One of the reasons why I dislike residential steam heat is that it requires a "hands-on" attitude from the homeowner. Unlike hot water heating systems that can basically be ignored for years and still function the steam system requires the homeowner to inspect and adjust on a frequent basis, often weekly and daily is not too often. Few homeowners have ever been given the procedures or reasons why these frequent operations MUST be done. There are few heating professionals that really understand residential steam and often as not those that claim expertise are often wrong.

There ARE some good books on residential steam heating but you won't find them in your local library or bookstore. One of the best introductory books is We Got Steam Heat! - A Homeowner's Guide to Peaceful Coexistence by Dan Holohan. Mr. Holohan is one of the world's foremost experts on residential steam heat and he wrote this book for the layman. I strongly suggest that you purchase this book. Mr. Holohan has written other books concerning residential steam heat and you might want to purchase them after reading this one.

First things first. You should NEVER rely on an automatic water feeder to maintain the proper operational water level in the boiler but only to prevent a low water condition. While all steam systems lose a bit of water during normal operation it should not be necessary to add water more than once a week at the worst. I personally think that ALL steam boilers should have a water meter on the make-up water supply and that the meter readings should be recorded at least weekly to see if there is any increase in the amount of water used by the system.

Water returning slowly to the boiler is usually more a problem of faulty air vents than corroded piping although poorly suspended piping may be a contributing factor. Dirt, rust and scale accumulation in the boiler proper where the return piping connects below the water level CAN be a serious problem. Steam boilers MUST be "blown down" periodically to remove the dirt that is entrained (suspended solids) with the make-up water. The frequency and quantity of water blown down is directly related to the quality of the incoming water and how much water is added. A good, tight system with high quality water may only need a short blow down once every couple of months but a leaky system that uses a lot of water or has poor quality water may need to be blown down twice a month or in really adverse conditions even more often. Failure to blow down WILL decrease the life of the boiler.

Ideally, the boiler should be blown down no more than dropping the water level in the sight (not site) glass by a couple of inches and never lower than the bottom of the glass. You should blow down ONLY when the burner has just stopped firing as you want the most pressure but also want the boiler water to be still and allow the settlement of suspended solids as much as possible. A second reason to blow down is to reduce the amount of dissolved solids. These are mostly soluble minerals in the incoming water that are concentrated by the loss of water under normal operation. These minerals, chiefly calcium, will come out of solution and bake onto the hot parts of the boiler and that will reduce the heat transfer (lower efficiency) and also cause the metal on the fireside to overheat if allowed to build up to any significant degree.

When parts are replace they need to be cleaned of all cutting and threading oil BEFORE being installed. Oil will destroy a boiler quicker than almost anything because it adheres to the hot metal parts and insulated them from the cooling effect of the contained water. Oil also is the major cause of "surging" and "carryover" (of water to the steam piping) because it floats on top of the water inhibiting the free release of the steam bubbles as they are generated. Trooper mentioned "skimming" to remove oil but the better plan is to never allow oil in the boiler to begin with. Adding "chemicals" to the boiler to reduce or eliminate surging is the same as closing the barn door after the horse has escaped. If you DO get oil in the boiler you may need to "boil out" the boiler by using chemicals to break down the oil and then blowing out ALL the water along with the oil and chemical. It may be necessary to do this several times to remove all the oil.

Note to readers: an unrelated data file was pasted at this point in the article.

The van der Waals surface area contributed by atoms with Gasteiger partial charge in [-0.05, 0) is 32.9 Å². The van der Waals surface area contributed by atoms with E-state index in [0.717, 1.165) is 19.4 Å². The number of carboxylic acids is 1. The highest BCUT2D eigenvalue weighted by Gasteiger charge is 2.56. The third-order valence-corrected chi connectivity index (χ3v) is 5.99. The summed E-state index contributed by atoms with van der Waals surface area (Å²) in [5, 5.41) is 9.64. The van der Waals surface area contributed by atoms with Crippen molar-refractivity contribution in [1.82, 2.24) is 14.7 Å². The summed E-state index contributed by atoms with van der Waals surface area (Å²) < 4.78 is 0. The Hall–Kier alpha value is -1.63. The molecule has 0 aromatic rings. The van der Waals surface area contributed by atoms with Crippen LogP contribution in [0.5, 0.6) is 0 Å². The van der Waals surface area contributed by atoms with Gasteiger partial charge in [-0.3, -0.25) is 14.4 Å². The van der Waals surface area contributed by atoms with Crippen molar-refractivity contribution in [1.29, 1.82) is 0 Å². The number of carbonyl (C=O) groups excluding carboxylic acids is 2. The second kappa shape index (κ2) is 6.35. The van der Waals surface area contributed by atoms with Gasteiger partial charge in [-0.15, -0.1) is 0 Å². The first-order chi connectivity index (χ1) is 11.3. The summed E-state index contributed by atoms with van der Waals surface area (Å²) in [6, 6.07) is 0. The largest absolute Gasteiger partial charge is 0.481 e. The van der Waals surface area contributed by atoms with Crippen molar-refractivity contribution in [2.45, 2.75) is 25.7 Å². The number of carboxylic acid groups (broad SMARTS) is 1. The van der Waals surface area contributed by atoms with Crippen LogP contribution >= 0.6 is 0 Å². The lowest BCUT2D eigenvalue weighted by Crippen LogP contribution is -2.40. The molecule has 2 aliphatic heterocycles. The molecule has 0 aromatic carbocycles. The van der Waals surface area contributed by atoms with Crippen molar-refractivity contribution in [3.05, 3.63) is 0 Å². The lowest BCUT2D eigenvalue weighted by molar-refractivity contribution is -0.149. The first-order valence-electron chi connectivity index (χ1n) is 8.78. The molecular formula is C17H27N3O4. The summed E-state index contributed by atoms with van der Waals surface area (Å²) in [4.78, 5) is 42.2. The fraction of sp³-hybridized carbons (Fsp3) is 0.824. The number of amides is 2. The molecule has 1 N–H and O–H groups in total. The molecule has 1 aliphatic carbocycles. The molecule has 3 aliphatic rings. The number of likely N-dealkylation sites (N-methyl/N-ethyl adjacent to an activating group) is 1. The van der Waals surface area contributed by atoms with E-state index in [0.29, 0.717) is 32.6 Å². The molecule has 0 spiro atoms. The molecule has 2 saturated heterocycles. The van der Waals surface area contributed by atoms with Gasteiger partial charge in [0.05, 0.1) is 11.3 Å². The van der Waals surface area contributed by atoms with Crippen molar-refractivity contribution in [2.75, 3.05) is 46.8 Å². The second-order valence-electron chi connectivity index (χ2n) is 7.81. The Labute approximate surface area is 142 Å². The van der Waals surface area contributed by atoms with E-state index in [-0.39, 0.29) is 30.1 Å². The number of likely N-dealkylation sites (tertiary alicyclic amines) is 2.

Water in the sight glass will ALWAYS be clear on a boiler that has been steaming for a fairly short time period. The reason why is that the water in the glass is condensed from the steam generated by the operation of the boiler, the steam entering the top connection and condensing which pushes the water down and back into the boiler through the bottom connection. In all but residential steam boilers there is a blow down (drain) valve on the bottom connection and when opened it blows out steam and water from both connections and when closed the glass refills with boiler water. Generally a clear glass after being blown down will show anywhere from a slightly "dirty" looking water to almost pure mud; the latter of course signifying a boiler that has been neglected far too long.

It is completely normal for the water in the sight glass to "bounce" a little bit while the boiler is steaming. This bounce could be as little as a half-inch to maybe an inch or more depending on several variables. An absolutely steady level when the boiler is actively steaming is a classic symptom of sight glass connections severely restricted and must be dealt with as soon as possible.

Low water cut outs also need periodic blow downs and as with the boiler proper it depends on the quality and amount of water supplied. It is acceptable for the water to be a dark color as long as it is relatively clear. Mud MUST be eliminated. LWCOs need to be periodically tested to ensure their proper operation.

For single pipe residential steam systems the pressure should be as low as possible. Most such systems work well with no more than 1/2 psi of pressure and very few require more than 1-1/2 psi. If you have a two-pipe system you may need a higher pressure but rarely more than 2 to 3 psi maximum.

Now as far as your original question concerning the ever rising water level I think that the most obvious problem would be a leaking valve in the make-up water supply and the most likely would be the automatic water feeder. Turn off the water supply and see what happens AFTER testing the LWCO.

Post back if you have more questions.